Try: $ awk '1;/PPP/{exit}' file AAA BBB JJJ OOO 345 211 BBB OOO OOO PPP


4

When a user invokes sudo -l it lists what sudo will allow them to do, so you could have a script ran as root that bumps through /etc/passwd and sudo's to each user, invoke the sudo -l, directing the output to /tmp/${USER}_sudo_i_can_do.txt But if you don't have root access, you won't be able to do what you want to do; the list of permissions is readable ...


4

Not only does ksh use sfio but it uses its own custom memory allocator. Nevertheless, my guess is sfio makes the difference in this case. I just tried to run your example under strace and can see that ksh calls read/write ~200 times (65 KB blocks) while sed does it ~3400 times (4 KB blocks). With sed -u my laptop almost melted, reads are done per byte and ...


4

The reason for this is ( has a different meaning. From the bash manpage: (list) list is executed in a subshell environment (see COMMAND EXECUTION ENVIRONMENT below). Variable assignments and builtin commands that affect the shell's environment do not remain in effect after the command ...


4

ksh does not have pushd, popd as built-in. But it has an implementation for you. Try: . /usr/share/ksh/functions/pushd or: . /usr/share/ksh/functions/popd Then you can use pushd and popd. To make it permanent, you can source those files directly in your .kshrc or add them to FPATH environment variable.


3

I put the below in a subshell so you don't change your current environment too drastically - they're all native shell builtins. (set -f; unset IFS ; set -- ${line} shift "$((${#}${2+-2}))" && printf ${2+%s}'\n' "$1") I edited this to disallow globbing - I added set -f according to advice offered in the comments below.


3

If you're using a sh-compatible shell (like bash), that > prompt is called the "secondary prompt". It's set by the value of the PS2 variable, just like PS1 sets the normal prompt. You should be able to change it to # pretty easily: PS2='# ' You might want to put that into your ~/.bashrc (or whatever the equivalent is for whatever shell you're using).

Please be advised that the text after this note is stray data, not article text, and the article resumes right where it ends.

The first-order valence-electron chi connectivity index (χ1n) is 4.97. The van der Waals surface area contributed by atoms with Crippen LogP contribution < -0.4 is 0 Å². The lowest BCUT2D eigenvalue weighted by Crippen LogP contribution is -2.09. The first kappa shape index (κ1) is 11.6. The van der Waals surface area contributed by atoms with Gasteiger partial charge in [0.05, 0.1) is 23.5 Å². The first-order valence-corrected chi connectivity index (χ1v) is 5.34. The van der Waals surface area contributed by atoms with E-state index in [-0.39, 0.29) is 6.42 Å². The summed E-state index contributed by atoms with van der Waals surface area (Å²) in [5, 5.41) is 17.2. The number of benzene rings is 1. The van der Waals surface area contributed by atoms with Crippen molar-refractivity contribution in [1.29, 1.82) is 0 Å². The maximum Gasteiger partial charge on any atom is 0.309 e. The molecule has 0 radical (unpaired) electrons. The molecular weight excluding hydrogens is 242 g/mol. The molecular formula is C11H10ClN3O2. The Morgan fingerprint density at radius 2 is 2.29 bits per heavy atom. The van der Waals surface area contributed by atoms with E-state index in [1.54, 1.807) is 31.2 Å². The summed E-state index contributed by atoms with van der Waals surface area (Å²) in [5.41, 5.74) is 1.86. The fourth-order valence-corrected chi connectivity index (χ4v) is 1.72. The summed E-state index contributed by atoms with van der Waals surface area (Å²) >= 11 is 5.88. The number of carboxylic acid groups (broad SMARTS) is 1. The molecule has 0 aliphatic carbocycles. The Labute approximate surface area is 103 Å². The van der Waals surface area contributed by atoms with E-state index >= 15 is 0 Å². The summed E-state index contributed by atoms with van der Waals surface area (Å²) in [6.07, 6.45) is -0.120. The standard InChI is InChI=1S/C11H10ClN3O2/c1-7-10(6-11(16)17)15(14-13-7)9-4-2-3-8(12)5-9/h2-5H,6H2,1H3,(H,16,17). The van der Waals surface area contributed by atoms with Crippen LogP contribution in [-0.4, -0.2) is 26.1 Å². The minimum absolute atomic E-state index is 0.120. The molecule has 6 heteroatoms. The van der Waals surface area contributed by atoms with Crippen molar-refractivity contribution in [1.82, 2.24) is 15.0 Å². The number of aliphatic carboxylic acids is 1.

3

They are already in an array, the array of positional parameters $@ with individual elements accessed with $1, $2... (start at 1, $0 is the script name). Note that there are several implementations (and versions thereof) of ksh: AT&T ksh88 (as found in most commercial Unices), AT&T ksh93 (made open source in 2000, sometimes found as dtksh on ...


3

If you don't have ksh93 available, you can do it in standard ksh like this: function capitalize { typeset -u first first=${1%"${1#?}"} print "${first}${1#?}" } ${1#?} strips all characters matching "?" from the beginning of the first arg. i.e. strips off the first character ${var%pattern} strips off pattern from the end of var. If we use the ...


3

There is a way in bash 4.3+, which probably comes from ksh: echo_idx_array () # array index { local -n array=$1 # add nameref attribute local idx=$2 echo "${array[idx]}" } $ names=(one two three four) $ echo_idx_array names 2 three $ days=([monday]=eggs [tuesday]=bread [sunday]=jam) # associative array $ echo_idx_array days sunday jam ...


3

File descriptors belong to a process: the current process, that is. Immediately when you exit a process, the assignments have no effect. Even a subshell (or any child process) that inherit the file descriptors, have from the fork() call their own copies of the file descriptors (a file descriptor is just a number pointing to an IO resource in linux kernel). ...


3

There are ksh specific commands/options/shortcuts/features that won't work or work differently with zsh, and there are even more zsh specific things that would fail under ksh. If your goal is to write scripts, my advice would be to stick to POSIX features shared by both shells. zsh might miss some POSIX ones as compliance is not in its design objectives. ...


3

You need a do after the while: while test $count -ge 1 do ... done


3

When you type a command, the shell looks up the command from a list of directories, as specified by the PATH variable. The current directory is not in PATH by default (for security reason), so the shell can not find your script. Using ./, meaning the current directory, so the shell knows where is your script.


3

This is not a syntax error for actual ksh syntax, it's syntax error for invalid command name which only catched at run time. When you run it, you will get command not found error. If you add: echo foo ehco foo2 if [ 1 -lt 0 ] ...